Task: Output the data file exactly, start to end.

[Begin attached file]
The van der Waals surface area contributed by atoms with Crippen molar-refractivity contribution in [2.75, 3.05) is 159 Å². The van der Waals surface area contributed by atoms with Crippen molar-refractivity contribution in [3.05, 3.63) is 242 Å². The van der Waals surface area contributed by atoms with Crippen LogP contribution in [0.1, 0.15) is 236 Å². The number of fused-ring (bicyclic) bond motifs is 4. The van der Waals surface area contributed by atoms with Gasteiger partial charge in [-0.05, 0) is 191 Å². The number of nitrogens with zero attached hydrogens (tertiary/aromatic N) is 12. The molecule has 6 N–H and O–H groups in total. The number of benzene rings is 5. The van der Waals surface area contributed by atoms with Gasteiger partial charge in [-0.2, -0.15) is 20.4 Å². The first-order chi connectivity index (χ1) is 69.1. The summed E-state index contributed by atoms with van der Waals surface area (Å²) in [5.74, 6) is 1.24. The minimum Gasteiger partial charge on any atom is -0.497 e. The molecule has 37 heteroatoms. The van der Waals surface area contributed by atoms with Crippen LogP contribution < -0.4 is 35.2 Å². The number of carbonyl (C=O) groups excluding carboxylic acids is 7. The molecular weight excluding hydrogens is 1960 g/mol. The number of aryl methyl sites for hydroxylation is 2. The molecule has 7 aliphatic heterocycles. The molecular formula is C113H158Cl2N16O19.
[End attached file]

The van der Waals surface area contributed by atoms with Crippen molar-refractivity contribution in [2.75, 3.05) is 159 Å². The van der Waals surface area contributed by atoms with Crippen molar-refractivity contribution in [3.05, 3.63) is 242 Å². The van der Waals surface area contributed by atoms with Crippen LogP contribution in [0.1, 0.15) is 236 Å². The number of fused-ring (bicyclic) bond motifs is 4. The van der Waals surface area contributed by atoms with Gasteiger partial charge in [-0.05, 0) is 191 Å². The number of nitrogens with zero attached hydrogens (tertiary/aromatic N) is 12. The molecule has 6 N–H and O–H groups in total. The number of benzene rings is 5. The van der Waals surface area contributed by atoms with Gasteiger partial charge in [-0.2, -0.15) is 20.4 Å². The first-order chi connectivity index (χ1) is 69.1. The summed E-state index contributed by atoms with van der Waals surface area (Å²) in [5.74, 6) is 1.24. The minimum Gasteiger partial charge on any atom is -0.497 e. The molecule has 37 heteroatoms. The van der Waals surface area contributed by atoms with Crippen LogP contribution < -0.4 is 35.2 Å². The number of carbonyl (C=O) groups excluding carboxylic acids is 7. The molecular weight excluding hydrogens is 1960 g/mol. The number of aryl methyl sites for hydroxylation is 2. The molecule has 7 aliphatic heterocycles. The molecular formula is C113H158Cl2N16O19.